If I could summarize Point and Shoot in one sentence, it would be “Indulgent, self-absorbed man-child fights a war he has no stake in, and comes out the same, unchanged man-child.” Director Marshall Curry pieces together this documentary on Matthew VanDyke, a twenty-something Baltimorean who sets out on a “crash course on manhood” journey to North Africa and the Middle East, eventually ending up as a fighter in the war to oust Gaddafi from Libyan rule.
Any hopes the viewer might have of learning something about that region or that conflict are dashed at the altar of VanDyke’s ego. This is not a travelogue; it’s the VanDyke show, which would be fine if our protagonist was moderately more engaging.
Psychological insights are hard to come by in this film. We meet VanDyke, a self-professed spoiled only child (his mother still does his laundry and buys his groceries for him), who upon finishing a Master’s degree in Middle East Studies at Georgetown without having ever visited the region, decides to fashion himself into a different person by going on a motorcycle trip to MENA. Seeking to emulate an Australian adventurer he saw on TV (yes, seriously) and not speaking a word of Arabic, he sets out on this journey of self-realization and discovery (it’s OK to groan). There’s one minor detail: VanDyke suffers from OCD, so dirty toilets and spilled sugar send him into paroxysms of ritualistic hand-washing. Yet, even this revelation does not, again, offer us any insight into that illness or into VanDyke. It seems like there are a lot of these “meh” moments in the film, and there no rhyme or reason for their inclusion.
It is not so much his quixotic quest in and of itself that is the issue of this documentary; it is that in the entire film, we literally learn next to nothing about Middle Eastern culture. While in Afghanistan, VanDyke becomes a war reporter of sorts, making films of the U.S. soldiers there and learning how to shoot a rifle in the process. He makes friends with a Libyan “hippie” named Nuri whom he later joins in Libya during the war.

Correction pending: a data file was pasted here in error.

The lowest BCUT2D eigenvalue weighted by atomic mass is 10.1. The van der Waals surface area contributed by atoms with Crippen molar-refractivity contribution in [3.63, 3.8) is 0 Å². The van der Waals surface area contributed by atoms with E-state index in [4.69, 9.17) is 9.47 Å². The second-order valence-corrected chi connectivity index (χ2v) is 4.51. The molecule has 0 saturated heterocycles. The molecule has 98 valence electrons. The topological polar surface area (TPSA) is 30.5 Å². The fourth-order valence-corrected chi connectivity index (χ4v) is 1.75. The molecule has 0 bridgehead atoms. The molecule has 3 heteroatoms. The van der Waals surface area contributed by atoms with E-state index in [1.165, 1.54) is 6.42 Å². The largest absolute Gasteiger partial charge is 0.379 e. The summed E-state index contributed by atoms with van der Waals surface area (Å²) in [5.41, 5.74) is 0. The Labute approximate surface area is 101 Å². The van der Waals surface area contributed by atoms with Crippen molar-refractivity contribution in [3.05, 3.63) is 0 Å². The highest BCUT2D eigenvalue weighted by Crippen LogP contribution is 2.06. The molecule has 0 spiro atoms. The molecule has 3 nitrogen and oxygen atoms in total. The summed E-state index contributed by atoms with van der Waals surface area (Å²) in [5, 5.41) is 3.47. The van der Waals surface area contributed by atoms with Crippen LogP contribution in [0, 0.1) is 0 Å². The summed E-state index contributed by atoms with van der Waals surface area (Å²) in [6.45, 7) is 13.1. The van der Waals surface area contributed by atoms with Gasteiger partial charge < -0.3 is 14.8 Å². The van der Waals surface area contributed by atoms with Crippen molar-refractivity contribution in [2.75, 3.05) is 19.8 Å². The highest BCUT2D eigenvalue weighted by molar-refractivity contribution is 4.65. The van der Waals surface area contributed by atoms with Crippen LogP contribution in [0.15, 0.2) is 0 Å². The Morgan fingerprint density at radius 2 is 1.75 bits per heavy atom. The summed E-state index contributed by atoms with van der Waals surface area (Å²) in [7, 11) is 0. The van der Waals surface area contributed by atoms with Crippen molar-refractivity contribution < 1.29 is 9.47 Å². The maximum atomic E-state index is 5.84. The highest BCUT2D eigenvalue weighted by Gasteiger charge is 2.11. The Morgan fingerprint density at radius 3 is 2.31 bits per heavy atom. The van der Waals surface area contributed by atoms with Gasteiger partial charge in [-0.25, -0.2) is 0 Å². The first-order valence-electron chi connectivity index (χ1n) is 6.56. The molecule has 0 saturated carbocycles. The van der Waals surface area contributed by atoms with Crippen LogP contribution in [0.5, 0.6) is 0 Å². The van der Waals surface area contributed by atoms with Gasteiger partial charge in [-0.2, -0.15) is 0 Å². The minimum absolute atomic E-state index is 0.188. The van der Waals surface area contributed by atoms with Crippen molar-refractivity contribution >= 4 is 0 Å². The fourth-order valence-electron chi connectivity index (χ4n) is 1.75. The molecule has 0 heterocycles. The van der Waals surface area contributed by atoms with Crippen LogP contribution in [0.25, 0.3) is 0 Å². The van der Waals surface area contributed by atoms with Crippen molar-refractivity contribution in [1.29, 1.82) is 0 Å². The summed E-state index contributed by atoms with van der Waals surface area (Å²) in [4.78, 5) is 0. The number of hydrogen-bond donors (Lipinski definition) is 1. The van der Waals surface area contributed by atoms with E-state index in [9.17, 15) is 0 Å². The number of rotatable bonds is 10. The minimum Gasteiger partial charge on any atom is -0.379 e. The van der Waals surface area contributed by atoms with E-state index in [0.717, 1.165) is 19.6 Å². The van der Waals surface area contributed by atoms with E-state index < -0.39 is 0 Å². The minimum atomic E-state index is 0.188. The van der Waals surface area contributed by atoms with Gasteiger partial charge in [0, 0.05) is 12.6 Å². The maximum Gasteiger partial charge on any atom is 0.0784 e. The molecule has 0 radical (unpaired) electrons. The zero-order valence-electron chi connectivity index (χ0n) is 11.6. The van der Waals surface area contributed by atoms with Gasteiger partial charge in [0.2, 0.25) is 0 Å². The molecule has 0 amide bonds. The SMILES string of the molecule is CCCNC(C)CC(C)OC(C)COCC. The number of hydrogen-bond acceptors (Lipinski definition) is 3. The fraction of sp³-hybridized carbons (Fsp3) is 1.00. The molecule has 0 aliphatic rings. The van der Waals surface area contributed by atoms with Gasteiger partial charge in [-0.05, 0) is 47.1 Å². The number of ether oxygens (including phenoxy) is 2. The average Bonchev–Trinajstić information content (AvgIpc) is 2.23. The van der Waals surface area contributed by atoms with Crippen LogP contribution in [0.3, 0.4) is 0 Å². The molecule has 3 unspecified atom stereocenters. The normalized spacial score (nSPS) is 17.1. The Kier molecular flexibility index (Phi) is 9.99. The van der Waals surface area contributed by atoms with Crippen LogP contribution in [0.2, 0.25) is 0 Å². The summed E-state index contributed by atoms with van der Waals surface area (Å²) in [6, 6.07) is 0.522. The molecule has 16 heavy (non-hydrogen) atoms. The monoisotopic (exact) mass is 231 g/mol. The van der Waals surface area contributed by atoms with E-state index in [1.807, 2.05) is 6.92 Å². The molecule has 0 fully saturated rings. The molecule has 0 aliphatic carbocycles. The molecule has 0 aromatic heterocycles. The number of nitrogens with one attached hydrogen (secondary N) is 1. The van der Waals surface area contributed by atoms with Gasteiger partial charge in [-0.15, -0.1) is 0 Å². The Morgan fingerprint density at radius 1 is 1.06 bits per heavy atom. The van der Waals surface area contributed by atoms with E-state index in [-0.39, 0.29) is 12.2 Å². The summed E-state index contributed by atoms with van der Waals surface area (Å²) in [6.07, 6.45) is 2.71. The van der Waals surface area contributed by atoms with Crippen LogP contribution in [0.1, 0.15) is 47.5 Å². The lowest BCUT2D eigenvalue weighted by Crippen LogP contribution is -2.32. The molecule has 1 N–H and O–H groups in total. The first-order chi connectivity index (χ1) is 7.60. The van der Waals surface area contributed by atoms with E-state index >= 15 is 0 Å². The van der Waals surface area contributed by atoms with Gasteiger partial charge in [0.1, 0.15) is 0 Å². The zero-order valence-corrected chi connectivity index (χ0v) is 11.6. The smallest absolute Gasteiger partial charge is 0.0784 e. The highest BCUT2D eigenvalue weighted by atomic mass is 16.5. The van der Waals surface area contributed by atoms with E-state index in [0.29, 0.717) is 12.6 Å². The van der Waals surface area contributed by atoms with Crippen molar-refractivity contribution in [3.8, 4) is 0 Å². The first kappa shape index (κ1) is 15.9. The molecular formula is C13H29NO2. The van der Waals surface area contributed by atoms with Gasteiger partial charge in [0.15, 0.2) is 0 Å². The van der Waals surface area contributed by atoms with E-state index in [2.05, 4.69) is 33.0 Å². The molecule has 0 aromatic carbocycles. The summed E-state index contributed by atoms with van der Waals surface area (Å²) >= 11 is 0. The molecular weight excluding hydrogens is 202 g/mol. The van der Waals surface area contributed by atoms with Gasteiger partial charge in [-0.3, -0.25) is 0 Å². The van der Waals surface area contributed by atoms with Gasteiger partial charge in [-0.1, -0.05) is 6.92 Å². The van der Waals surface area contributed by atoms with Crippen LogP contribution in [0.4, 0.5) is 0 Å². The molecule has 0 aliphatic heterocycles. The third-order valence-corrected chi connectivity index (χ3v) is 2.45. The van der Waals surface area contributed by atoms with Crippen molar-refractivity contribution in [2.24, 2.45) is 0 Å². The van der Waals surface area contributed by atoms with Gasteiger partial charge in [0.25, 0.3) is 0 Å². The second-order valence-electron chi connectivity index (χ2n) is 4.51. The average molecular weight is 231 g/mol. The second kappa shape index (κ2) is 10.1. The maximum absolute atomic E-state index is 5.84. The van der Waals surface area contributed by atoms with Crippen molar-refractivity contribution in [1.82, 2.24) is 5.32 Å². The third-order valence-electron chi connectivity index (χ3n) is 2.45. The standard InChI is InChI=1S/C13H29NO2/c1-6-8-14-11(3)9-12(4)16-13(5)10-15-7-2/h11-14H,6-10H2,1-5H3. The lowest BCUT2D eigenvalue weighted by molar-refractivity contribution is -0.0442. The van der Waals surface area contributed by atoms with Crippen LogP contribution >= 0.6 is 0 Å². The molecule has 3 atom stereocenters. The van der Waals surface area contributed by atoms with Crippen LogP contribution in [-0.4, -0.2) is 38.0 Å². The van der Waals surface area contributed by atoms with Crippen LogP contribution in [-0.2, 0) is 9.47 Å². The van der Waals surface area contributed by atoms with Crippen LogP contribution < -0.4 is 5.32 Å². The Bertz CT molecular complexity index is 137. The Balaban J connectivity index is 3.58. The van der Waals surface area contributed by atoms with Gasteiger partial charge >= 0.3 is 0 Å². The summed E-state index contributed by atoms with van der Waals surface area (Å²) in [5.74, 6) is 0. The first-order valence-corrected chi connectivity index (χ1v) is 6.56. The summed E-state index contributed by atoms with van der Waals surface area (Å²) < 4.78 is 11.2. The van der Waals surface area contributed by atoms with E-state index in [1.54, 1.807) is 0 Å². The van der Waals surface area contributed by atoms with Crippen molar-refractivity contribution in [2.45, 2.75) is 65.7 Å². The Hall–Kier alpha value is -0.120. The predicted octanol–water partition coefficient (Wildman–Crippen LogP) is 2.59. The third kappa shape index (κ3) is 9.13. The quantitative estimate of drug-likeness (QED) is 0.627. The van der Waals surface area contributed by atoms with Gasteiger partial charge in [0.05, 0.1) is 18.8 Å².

In Libya, VanDyke is captured by Gaddafi’s forces and sits in a prison for five and a half months. There, too, we are left with this maddening lack of details and insight. With five months is a long time, you would think there would be something more revelatory about the experience than the gloss-over of “it changed me forever.” Instead of returning home after he is released from the jail, VanDyke stays on to fight with the rebel forces in Libya.
This is the part of the film that offers probably the only semi-interesting commentary for the viewer, as it’s a glimpse at what modern warfare really looks like. Shooting rifles aimlessly, incessant shelling, total chaos…at times, it appears sadly cartoonish, like a deadlier version of grown men playing at war and taking photos of themselves with guns. It feels oddly surreal and video-gamish. People die, but they are taken by an unseen enemy.
We also see snippets of news coverage of VanDyke who appears interesting only when posited as “an American fighting with Libyan rebels.” Sadly enough, VanDyke’s nationality is probably the only interesting thing about him.
Ultimately, this is an incredibly disappointing film with a dearth of a message or emotion. It is a glorified selfie slideshow.